The Quirkiness of Left on Base Percentage

Trivia question, whom was the league leader in LOB % among qualified relief pitchers last year and can you guess his rate?

Hint, here's #2-10.

Name Team LOB% WAR
Craig Kimbrel Braves 92.20% 2.2
Luke Hochevar Royals 92.10% 1.2
Koji Uehara Red Sox 91.70% 3.3
David Carpenter Braves 90.20% 0.9
Neal Cotts Rangers 89.80% 1.8
Darren O'Day Orioles 89.20% 0.7
Rex Brothers Rockies 88.80% 1.1
Jim Henderson Brewers 88.40% 0.3
Tyler Clippard Nationals 87.80% 0.4

If you answered Houston Street at 99.5%, you'd be right, if not there's always next time. Fear not though, because there's a good chance most of us are in the latter. This may or may not come at as a surprise as Street did finish with a 2.70 ERA and 33 saves however most of his peripherals lagged behind. On the other hand Street was pretty bad last year, which I’ll get into in a second, and hasn't been truly dominant in some time. Since this is a SABR blog we can presume the latter is truer of his real talent.

Before I continue, for those who are unfamiliar with LOB. It stands for Left On Base rate and is not calculated on the raw numbers you might see in the box score but rather the formula is: LOB% = (H+BB+HBP-R)/(H+BB+HBP-(1.4*HR)). It represents the percentage of baserunners allowed that didn’t score. A typical/average LOB rate is around 70-72% and it’s not uncommon for good pitchers to exceed this and bad pitchers to fall below it. For more on LOB %, follow this link. However unless pitchers are elite or well below replacement level; major fluxuations from the 70-72% should be taken with a grain of salt.

So how does the 2nd worst reliever, according to FanGraph at -1 fWAR and career owner of a 76.3% LOB rate, have the highest LOB rate baseball? Well the answer is twofold, one; he became the epitome of an all or nothing pitcher against opposing offenses and two it’s the nature of how the formula is constructed.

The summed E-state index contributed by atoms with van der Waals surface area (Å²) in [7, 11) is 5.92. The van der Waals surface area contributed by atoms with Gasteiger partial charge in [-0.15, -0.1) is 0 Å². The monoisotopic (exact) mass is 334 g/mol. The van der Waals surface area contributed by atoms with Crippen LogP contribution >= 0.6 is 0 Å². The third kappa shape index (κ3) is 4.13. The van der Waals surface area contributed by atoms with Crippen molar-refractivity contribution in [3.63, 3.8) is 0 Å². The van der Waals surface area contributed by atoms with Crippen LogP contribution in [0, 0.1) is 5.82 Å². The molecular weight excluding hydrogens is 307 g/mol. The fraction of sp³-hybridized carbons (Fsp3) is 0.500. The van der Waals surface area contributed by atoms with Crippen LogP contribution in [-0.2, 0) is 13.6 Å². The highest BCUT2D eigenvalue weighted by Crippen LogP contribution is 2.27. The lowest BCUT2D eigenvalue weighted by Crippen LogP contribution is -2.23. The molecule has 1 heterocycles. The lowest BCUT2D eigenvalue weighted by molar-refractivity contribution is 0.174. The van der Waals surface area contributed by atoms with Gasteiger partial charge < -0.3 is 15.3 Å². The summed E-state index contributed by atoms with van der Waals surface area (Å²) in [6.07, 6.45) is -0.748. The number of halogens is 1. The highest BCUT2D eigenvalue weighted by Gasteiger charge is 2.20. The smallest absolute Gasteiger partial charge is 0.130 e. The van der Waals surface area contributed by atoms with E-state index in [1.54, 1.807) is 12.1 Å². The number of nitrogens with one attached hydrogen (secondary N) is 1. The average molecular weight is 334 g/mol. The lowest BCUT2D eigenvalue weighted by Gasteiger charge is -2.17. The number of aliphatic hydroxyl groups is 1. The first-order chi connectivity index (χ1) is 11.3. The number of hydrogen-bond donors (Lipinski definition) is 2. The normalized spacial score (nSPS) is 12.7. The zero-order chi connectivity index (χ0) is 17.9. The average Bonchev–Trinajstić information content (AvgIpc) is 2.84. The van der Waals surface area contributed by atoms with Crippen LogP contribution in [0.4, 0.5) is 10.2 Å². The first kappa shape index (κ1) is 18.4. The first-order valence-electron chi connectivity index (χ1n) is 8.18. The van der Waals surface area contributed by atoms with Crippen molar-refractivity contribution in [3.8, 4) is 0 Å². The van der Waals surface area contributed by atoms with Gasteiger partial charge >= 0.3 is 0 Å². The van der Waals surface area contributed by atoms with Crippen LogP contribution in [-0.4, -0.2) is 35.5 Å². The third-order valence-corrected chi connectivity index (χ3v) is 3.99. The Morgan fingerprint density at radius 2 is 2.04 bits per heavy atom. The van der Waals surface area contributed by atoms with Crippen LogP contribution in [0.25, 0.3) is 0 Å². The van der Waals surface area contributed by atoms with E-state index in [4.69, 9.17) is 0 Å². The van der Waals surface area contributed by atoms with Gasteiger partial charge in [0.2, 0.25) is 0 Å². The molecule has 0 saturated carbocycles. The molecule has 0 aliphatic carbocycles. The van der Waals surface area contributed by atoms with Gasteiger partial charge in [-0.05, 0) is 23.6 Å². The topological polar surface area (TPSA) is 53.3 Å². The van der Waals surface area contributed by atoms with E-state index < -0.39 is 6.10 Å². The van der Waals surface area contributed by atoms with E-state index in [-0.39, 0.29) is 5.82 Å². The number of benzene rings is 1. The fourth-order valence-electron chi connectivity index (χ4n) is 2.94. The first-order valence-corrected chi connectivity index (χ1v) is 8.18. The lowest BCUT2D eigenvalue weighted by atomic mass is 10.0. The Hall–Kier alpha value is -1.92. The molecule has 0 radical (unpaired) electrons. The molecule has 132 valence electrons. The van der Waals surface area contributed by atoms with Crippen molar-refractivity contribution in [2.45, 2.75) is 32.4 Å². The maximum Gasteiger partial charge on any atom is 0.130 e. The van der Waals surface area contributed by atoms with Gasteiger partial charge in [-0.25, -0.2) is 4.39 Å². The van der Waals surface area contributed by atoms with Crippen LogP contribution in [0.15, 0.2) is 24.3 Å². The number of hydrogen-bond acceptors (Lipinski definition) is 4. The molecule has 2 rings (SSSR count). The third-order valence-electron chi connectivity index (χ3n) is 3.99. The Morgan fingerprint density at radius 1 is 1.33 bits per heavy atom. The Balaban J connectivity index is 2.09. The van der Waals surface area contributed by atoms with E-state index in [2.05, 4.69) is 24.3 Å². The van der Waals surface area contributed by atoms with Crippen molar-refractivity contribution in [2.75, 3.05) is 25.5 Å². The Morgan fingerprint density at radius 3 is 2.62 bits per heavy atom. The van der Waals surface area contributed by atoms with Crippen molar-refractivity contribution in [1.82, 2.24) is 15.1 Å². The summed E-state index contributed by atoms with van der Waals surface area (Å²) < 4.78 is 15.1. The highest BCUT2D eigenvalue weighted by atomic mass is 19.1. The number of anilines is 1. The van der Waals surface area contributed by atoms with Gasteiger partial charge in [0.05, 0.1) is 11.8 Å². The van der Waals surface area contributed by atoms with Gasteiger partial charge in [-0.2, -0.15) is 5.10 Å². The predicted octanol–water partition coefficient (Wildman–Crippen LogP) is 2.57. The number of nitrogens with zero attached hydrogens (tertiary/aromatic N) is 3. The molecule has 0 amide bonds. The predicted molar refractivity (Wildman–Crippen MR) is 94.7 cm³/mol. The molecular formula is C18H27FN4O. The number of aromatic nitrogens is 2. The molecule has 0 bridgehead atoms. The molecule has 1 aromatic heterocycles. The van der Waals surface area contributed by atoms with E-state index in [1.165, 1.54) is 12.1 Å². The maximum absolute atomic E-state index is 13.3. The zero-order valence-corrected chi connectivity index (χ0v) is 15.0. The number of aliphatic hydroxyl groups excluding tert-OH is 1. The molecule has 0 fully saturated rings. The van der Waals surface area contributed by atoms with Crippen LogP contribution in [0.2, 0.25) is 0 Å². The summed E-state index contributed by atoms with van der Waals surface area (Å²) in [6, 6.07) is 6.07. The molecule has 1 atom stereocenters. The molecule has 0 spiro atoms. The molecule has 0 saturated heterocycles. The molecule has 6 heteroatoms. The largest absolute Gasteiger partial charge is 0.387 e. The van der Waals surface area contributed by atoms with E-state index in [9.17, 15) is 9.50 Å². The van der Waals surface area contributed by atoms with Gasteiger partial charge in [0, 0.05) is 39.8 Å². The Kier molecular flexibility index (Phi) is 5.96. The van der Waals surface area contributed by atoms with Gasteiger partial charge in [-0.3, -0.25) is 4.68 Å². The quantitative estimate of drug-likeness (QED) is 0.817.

To begin, Street had the highest HR/9 rate of his career and in baseball last year at a whopping 1.91. He allowed 17 Earned Runs this year, 15 of which came via the home run on 12 home runs. It's astonishing his Earned Runs were not higher with that many home runs. Yet this, contrary to conventional wisdom, coupled with my next point helped keep his LOB rate so high.

Since the formula is measured by baserunners, we can see Street actually didn't allow a lot of baserunners to begin with. In fact, he was tied for the tenth lowest amount of baserunners allowed as seen below. (Formula created is H+BB+HBP= BRA)

Koji Uehara Red Sox 33 9 1 10 5 43
Bobby Parnell Mets 38 12 1 17 1 51
Paco Rodriguez Dodgers 30 19 2 15 5 51
Neal Cotts Rangers 36 18 0 8 2 54
Casey Janssen Blue Jays 39 13 2 17 3 54
Jason Grilli Pirates 40 13 1 15 4 54
Alex Torres Rays 32 20 3 12 1 55
Jason Frasor Rangers 36 20 0 15 4 56
Greg Holland Royals 40 18 0 11 3 58
Jean Machi Giants 46 12 0 15 2 58
Huston Street Padres 44 14 0 17 12 58
Joe Nathan Rangers 36 22 1 10 2 59
Luke Hochevar Royals 41 17 1 15 8 59
Alfredo Figaro Brewers 49 9 1 22 7 59
Glen Perkins Twins 43 15 3 16 5 61
Brian Matusz Orioles 43 16 2 21 3 61
Craig Kimbrel Braves 39 20 3 10 4 62
Casey Fien Twins 51 12 0 28 9 63
Darren Oliver Blue Jays 47 15 2 24 6 64
Tyler Clippard Nationals 37 24 4 19 9 65
James Russell Cubs 46 18 1 21 7 65

I've cut the table off to relievers over 65 baserunners allowed, however if you'd like to view the full table, click here. So in essence Street give up hits, he gave up a lot of home runs, but when he did give up home runs they were mostly of the solo variety, thereby not affecting his LOB rate. Street had a one of a kind season, one we won't likely see again anytime soon. However going forward temper expectations, if his peripherals don't scare you off, the likely regression to his career 76.3 % LOB rate should.

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